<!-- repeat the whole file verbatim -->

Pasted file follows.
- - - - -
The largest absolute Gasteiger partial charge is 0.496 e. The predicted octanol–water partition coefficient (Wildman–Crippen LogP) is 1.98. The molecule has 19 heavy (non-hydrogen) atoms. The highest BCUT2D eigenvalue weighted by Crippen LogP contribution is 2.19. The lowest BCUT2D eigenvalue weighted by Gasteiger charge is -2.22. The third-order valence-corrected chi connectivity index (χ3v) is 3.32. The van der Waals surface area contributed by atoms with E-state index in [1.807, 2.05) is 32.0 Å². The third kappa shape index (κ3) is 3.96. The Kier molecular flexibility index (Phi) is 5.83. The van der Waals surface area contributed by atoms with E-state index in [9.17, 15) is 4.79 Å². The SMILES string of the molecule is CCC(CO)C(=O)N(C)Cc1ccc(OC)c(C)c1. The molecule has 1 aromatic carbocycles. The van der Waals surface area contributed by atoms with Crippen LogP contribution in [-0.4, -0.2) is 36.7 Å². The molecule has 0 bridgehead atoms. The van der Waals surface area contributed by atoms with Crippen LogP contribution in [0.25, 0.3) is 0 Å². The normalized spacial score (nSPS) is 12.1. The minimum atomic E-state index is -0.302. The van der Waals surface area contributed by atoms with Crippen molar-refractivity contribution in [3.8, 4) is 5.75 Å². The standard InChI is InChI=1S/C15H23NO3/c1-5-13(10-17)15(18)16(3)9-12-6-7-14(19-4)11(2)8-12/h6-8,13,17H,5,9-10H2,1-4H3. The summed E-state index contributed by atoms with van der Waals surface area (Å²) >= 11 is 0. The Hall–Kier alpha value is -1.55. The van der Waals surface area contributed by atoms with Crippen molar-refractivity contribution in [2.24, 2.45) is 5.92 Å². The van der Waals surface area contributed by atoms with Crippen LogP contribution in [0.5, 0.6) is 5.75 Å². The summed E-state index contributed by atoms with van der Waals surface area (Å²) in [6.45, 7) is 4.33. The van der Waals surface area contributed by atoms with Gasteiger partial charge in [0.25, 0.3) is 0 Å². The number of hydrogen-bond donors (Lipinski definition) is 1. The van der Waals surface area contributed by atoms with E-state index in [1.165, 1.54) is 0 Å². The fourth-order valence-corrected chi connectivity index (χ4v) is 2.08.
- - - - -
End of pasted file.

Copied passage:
The largest absolute Gasteiger partial charge is 0.496 e. The predicted octanol–water partition coefficient (Wildman–Crippen LogP) is 1.98. The molecule has 19 heavy (non-hydrogen) atoms. The highest BCUT2D eigenvalue weighted by Crippen LogP contribution is 2.19. The lowest BCUT2D eigenvalue weighted by Gasteiger charge is -2.22. The third-order valence-corrected chi connectivity index (χ3v) is 3.32. The van der Waals surface area contributed by atoms with E-state index in [1.807, 2.05) is 32.0 Å². The third kappa shape index (κ3) is 3.96. The Kier molecular flexibility index (Phi) is 5.83. The van der Waals surface area contributed by atoms with E-state index in [9.17, 15) is 4.79 Å². The SMILES string of the molecule is CCC(CO)C(=O)N(C)Cc1ccc(OC)c(C)c1. The molecule has 1 aromatic carbocycles. The van der Waals surface area contributed by atoms with Crippen LogP contribution in [-0.4, -0.2) is 36.7 Å². The molecule has 0 bridgehead atoms. The van der Waals surface area contributed by atoms with Crippen LogP contribution in [0.25, 0.3) is 0 Å². The normalized spacial score (nSPS) is 12.1. The minimum atomic E-state index is -0.302. The van der Waals surface area contributed by atoms with Crippen molar-refractivity contribution in [3.8, 4) is 5.75 Å². The standard InChI is InChI=1S/C15H23NO3/c1-5-13(10-17)15(18)16(3)9-12-6-7-14(19-4)11(2)8-12/h6-8,13,17H,5,9-10H2,1-4H3. The summed E-state index contributed by atoms with van der Waals surface area (Å²) >= 11 is 0. The Hall–Kier alpha value is -1.55. The van der Waals surface area contributed by atoms with Crippen molar-refractivity contribution in [2.24, 2.45) is 5.92 Å². The van der Waals surface area contributed by atoms with Crippen LogP contribution in [0.5, 0.6) is 5.75 Å². The summed E-state index contributed by atoms with van der Waals surface area (Å²) in [6.45, 7) is 4.33. The van der Waals surface area contributed by atoms with Gasteiger partial charge in [0.25, 0.3) is 0 Å². The number of hydrogen-bond donors (Lipinski definition) is 1. The van der Waals surface area contributed by atoms with E-state index in [1.165, 1.54) is 0 Å². The fourth-order valence-corrected chi connectivity index (χ4v) is 2.08.